Today's Clark Gable is not the man who worked as a glorified extra in several plays which starred Lionel Barrymore on the Los Angeles Stage.
"The movies have taught me many things," he says. "I had never had a really nice home, for instance. The idea didn't appeal to me. I didn't particularly care to settle down in one place. Mine was a case of ignorance being bliss! Now I want a home, permanence. I have learned to appreciate the comforts which money busy."
"In another way I'm happier, too. I have the time to get outdoors and take up sports." Husky ever since he worked as a lumberjack, Clark was so busy keeping the wolf from walking in his door that he never had a chance to play tennis and golf. The direct, determined method in which he quickly became proficient in these two games is a tip-off to his character.
The average star would be instructed with all the quietness of a Hollywood first night. But Clark didn't go to a high-toned club where his advent would be a signal for a crowd to rally 'round. He found that the one-armed janitor of his apartment house had once been a fine tennis player. And he and the janitor went daily to the public courts in a Beverly park!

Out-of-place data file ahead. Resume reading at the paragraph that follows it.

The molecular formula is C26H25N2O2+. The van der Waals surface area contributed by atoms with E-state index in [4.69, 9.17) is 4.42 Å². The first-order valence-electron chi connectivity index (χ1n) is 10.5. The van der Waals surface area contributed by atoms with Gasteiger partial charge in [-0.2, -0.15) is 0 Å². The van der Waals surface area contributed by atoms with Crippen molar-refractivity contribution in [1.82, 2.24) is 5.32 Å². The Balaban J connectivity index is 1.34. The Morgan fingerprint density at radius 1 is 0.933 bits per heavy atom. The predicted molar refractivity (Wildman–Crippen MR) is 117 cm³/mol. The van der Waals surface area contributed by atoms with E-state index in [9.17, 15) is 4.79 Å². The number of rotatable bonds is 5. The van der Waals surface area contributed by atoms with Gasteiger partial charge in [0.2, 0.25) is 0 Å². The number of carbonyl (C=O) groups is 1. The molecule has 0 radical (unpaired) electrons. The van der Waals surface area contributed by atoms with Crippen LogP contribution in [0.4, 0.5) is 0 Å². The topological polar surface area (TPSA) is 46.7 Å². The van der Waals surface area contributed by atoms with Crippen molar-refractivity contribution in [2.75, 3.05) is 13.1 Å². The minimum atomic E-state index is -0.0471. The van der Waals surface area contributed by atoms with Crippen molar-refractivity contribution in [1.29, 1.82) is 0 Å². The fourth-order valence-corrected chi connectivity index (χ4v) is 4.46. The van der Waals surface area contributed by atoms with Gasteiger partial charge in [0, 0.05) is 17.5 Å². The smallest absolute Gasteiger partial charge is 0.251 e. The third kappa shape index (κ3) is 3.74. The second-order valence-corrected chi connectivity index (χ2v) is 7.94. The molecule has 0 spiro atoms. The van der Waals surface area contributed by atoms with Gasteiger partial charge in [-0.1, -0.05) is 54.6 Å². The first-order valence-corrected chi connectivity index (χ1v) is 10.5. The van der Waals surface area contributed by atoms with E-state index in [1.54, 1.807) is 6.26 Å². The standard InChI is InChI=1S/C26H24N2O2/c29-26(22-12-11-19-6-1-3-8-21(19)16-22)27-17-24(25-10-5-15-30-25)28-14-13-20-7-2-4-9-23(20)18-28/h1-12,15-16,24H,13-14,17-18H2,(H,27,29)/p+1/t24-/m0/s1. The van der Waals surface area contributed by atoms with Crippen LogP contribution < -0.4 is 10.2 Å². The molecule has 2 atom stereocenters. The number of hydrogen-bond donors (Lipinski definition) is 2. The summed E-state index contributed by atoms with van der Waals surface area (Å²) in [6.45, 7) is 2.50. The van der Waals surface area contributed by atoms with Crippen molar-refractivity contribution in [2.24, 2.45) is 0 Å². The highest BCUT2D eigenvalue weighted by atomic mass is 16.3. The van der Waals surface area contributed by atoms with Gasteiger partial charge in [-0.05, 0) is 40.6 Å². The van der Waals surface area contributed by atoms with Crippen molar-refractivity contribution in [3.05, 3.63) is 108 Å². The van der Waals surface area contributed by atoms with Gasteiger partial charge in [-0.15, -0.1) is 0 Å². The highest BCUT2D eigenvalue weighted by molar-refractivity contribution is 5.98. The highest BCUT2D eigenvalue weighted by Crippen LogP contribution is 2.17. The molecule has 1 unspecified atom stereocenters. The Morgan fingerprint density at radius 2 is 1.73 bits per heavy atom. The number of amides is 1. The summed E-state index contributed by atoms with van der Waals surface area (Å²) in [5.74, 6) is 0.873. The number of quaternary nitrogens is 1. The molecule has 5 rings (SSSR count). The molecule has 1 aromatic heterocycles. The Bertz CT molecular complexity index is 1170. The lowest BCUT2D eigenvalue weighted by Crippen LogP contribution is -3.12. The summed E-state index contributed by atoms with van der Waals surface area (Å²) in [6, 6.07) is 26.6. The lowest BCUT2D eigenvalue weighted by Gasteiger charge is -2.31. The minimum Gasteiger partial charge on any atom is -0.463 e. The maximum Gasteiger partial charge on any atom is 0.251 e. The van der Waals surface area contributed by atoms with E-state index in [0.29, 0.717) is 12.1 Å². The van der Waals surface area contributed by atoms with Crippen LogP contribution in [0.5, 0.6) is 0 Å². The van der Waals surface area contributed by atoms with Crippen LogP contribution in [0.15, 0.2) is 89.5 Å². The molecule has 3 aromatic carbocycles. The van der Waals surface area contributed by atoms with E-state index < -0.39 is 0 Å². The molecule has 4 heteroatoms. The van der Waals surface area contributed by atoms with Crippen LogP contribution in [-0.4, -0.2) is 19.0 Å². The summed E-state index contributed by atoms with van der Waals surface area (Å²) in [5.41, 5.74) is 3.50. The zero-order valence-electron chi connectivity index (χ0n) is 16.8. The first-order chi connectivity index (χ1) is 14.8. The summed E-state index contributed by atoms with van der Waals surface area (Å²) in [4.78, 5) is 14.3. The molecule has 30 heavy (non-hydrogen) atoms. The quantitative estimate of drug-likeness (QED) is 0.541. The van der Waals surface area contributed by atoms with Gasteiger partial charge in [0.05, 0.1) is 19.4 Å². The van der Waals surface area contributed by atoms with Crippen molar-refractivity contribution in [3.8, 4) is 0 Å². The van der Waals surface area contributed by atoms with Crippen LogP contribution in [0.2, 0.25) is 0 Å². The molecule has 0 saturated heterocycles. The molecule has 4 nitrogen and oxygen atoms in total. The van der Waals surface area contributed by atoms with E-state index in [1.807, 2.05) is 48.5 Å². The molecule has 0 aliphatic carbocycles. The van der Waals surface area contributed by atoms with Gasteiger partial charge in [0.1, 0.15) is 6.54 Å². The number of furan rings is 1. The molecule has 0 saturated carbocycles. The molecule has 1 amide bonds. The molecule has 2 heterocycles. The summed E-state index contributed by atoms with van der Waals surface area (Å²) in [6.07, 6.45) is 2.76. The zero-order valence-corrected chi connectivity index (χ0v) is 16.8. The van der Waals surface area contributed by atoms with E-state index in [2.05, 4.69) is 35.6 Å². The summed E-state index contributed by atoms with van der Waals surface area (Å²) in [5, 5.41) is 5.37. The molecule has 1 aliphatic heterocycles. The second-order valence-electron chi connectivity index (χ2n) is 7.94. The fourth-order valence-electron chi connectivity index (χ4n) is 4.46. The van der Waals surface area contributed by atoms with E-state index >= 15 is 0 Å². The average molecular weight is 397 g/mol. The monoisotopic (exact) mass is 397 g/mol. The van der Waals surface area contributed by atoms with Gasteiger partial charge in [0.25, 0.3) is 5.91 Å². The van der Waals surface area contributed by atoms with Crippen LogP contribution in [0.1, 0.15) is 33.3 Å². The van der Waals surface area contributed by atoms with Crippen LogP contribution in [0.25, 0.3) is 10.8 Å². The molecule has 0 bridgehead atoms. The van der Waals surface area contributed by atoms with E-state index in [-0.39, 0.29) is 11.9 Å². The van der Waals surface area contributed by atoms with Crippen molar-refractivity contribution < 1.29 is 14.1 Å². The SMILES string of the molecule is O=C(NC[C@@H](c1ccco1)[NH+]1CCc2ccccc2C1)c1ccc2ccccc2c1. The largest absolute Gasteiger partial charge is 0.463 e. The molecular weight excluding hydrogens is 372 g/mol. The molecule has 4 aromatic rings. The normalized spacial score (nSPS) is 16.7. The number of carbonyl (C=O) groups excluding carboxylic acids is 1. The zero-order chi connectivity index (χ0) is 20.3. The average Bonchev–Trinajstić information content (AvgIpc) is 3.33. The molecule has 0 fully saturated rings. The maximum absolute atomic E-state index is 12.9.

He decided that he ought to be adept at golf. The other afternoon a friend of mine chanced to see him patiently taking a lesson at an inconspicuous little course near the Beverly High School. No flourishes for him!
"If I can't do it well, I won't do it!" This is one of his pet remarks. He has enough Dutch stubbornness in him to mean it. You read that the studio wouldn't allow him to play polo because it was too dangerous? The real truth is that Clark tried it and it was apparent that he wasn't cut out to shine in that sport. He refused to be mediocre, so he quit.